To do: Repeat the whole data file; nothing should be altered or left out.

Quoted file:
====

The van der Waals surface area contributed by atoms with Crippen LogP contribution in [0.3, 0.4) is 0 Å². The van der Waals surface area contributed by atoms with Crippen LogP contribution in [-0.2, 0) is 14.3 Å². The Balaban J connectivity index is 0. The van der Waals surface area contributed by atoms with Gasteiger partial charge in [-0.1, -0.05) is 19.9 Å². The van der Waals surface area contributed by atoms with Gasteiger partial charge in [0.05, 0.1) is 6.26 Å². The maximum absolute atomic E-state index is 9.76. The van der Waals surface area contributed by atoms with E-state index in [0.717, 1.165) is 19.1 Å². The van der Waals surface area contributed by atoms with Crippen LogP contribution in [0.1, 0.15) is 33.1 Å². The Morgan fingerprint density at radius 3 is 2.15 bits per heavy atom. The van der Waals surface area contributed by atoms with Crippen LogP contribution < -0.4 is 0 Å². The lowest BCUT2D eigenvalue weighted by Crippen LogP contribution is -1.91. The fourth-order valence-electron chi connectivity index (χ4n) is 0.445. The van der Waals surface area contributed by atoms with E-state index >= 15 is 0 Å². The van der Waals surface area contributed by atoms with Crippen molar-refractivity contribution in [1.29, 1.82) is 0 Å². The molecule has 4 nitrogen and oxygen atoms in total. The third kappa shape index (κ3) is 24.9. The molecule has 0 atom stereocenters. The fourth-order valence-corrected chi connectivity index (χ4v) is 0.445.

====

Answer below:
The van der Waals surface area contributed by atoms with Crippen LogP contribution in [0.3, 0.4) is 0 Å². The van der Waals surface area contributed by atoms with Crippen LogP contribution in [-0.2, 0) is 14.3 Å². The Balaban J connectivity index is 0. The van der Waals surface area contributed by atoms with Gasteiger partial charge in [-0.1, -0.05) is 19.9 Å². The van der Waals surface area contributed by atoms with Gasteiger partial charge in [0.05, 0.1) is 6.26 Å². The maximum absolute atomic E-state index is 9.76. The van der Waals surface area contributed by atoms with E-state index in [0.717, 1.165) is 19.1 Å². The van der Waals surface area contributed by atoms with Crippen LogP contribution in [0.1, 0.15) is 33.1 Å². The Morgan fingerprint density at radius 3 is 2.15 bits per heavy atom. The van der Waals surface area contributed by atoms with Crippen LogP contribution < -0.4 is 0 Å². The lowest BCUT2D eigenvalue weighted by Crippen LogP contribution is -1.91. The fourth-order valence-electron chi connectivity index (χ4n) is 0.445. The van der Waals surface area contributed by atoms with E-state index >= 15 is 0 Å². The van der Waals surface area contributed by atoms with Crippen molar-refractivity contribution in [1.29, 1.82) is 0 Å². The molecule has 4 nitrogen and oxygen atoms in total. The third kappa shape index (κ3) is 24.9. The molecule has 0 atom stereocenters. The fourth-order valence-corrected chi connectivity index (χ4v) is 0.445.